Sunday, 30 November 2008

Deadbeats and Deadlines

Working in the public service - some people would call that a contradiction in terms, and there are times I'm inclined to agree.

Time travels at a different pace in the world of government. The people at the top apparently don't have enough of it, the people at the bottom are flat out with menial and mind-numbing administrative tasks that no-one else can be bothered with, and there appears to be a swathe of middle-ranking people who, as far as I can see, spend their days drinking coffee and swanning about looking busy and important, but not actually doing much. Some jobs have an unreasonably frantic pace, while others could be done easily by a snail on Valium (often a fairly highly-paid snail on Valium...)

I've noticed that the seriously busy people tend to be too busy to tell the world that they're drowning in work. It's the ones with nothing to do who make the most noise.

There's one person I know whose voice rises about 20 decibels whenever a phone call is related to work. It's deafening. The bellowing actually drowns out the loud music I have coming through the earphones that I have jammed into my ears as a last resort to try and block it out. One or two of the tasks I have in my hideously unengaging paid employment demand concentration. When the Bellower is in full flight I can't hear the conversation of a colleague who might be standing right next to me. I've developed an almost Pavlovian response to the ringing of the Bellower's phone, and leap for my earphones whenever she picks up the handset. Ah, the joys of an open plan office.

The same Bellower can be heard from the other side of the room when engaged in work-related talk - or when explaining to new staff what her very busy and important role in the organisation is. I began to think perhaps she had a hearing problem. Maybe she was unaware of how loud she actually was. Maybe I was being mean and unfair. Then one day she took a call that she clearly didn't want anybody else to hear. She really should have continued to bellow in her usual way. I would've headed straight for the earphones and cranked up the volume. Instead, I found myself straining to hear her very interesting secret conversation, and marvelling at how quiet she could be. No, I'm not going to reveal what the conversation was about. I only managed to catch a few key words here and there, and had to fill in the gaps for myself, with wild imaginings and great leaps of logic. It's probably safe to assume that there weren't really any pole-dancers, gerbils or cans of whipped cream in that conversation.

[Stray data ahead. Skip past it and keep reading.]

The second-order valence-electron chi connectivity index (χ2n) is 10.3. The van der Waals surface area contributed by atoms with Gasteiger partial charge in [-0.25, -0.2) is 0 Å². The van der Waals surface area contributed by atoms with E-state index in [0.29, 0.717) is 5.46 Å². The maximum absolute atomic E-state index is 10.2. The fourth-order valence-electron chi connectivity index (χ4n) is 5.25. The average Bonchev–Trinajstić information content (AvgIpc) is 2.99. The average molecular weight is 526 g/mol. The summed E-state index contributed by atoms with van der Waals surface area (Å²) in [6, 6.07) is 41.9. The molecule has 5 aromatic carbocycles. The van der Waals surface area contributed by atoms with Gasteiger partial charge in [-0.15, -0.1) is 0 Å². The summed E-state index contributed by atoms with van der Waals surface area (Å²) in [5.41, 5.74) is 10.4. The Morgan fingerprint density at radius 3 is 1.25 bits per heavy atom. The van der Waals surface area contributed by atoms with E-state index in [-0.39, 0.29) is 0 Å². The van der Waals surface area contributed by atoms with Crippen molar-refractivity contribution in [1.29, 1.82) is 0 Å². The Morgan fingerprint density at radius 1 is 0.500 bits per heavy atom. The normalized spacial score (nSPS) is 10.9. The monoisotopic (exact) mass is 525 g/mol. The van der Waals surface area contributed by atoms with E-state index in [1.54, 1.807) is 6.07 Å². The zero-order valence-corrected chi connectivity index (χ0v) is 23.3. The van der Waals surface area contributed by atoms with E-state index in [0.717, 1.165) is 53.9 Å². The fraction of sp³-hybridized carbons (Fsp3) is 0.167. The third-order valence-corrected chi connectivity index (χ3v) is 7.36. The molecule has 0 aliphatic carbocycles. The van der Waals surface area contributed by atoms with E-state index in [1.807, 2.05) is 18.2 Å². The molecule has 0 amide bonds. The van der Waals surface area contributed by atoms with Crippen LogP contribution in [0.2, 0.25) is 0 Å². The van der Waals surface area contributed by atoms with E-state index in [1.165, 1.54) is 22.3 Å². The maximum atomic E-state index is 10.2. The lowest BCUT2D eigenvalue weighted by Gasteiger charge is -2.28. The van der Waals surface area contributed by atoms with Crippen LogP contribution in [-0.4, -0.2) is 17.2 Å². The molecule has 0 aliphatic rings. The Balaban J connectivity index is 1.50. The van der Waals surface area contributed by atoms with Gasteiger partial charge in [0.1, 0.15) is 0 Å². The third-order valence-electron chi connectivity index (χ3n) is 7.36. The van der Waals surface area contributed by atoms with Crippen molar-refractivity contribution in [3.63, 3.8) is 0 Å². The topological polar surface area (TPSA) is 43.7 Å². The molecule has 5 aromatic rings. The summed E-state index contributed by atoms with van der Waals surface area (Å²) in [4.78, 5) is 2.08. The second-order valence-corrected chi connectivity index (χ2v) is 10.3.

And then there's the Princess. The Princess has a demanding job keeping track of a very important person. This makes her every bit as important as her boss. This is why it's imperative that she takes some time out every hour to abandon her ringing phone and stand outside smoking. Or doing her make-up. Or shopping while deadlines come and go, and other people answer her phone for her. And she has this really intense way of interacting over the most trivial things. She drops her chin and stares up through her lashes, a la Princess Di, and says things like 'I think I'll get a coffee now. I can tell I'm going to need one before I can [answer this ringing phone, do this report etc etc etc]'

Speaking of deadlines... as an ex-teacher I have a very healthy respect for deadlines. They actually mean something to me. I can't imagine blithely wandering off to class 10 minutes late while 25 or 30 adolescents run riot, and then not having any work for them to do because I was too busy talking on the phone to prepare a lesson. I can't imagine not getting exams marked in time to get reports written. I can't imagine turning up late to a parent teacher interview and not having my material ready.

Civilisation might not fall if a deadline is missed (well, I suppose it could, if it involved heads of governments and nuclear weapons and so on), but at the very least it appears unprofessional - and it decreases the turnaround time for the poor sucker who gets the work after you. It's unfair. When that poor sucker happens to be me, week after week, I get mad. There's no way my job really needs me to be at work for 10 or 11 hours in a day. But 11 hour days happen when little TGs (Tinpot Gods) think they are too important to have to bother with deadlines.

And the next time a certain TG scowls in horror, to see a minion of my lowly level in his office (at my manager's request, mind you), I may just go postal.

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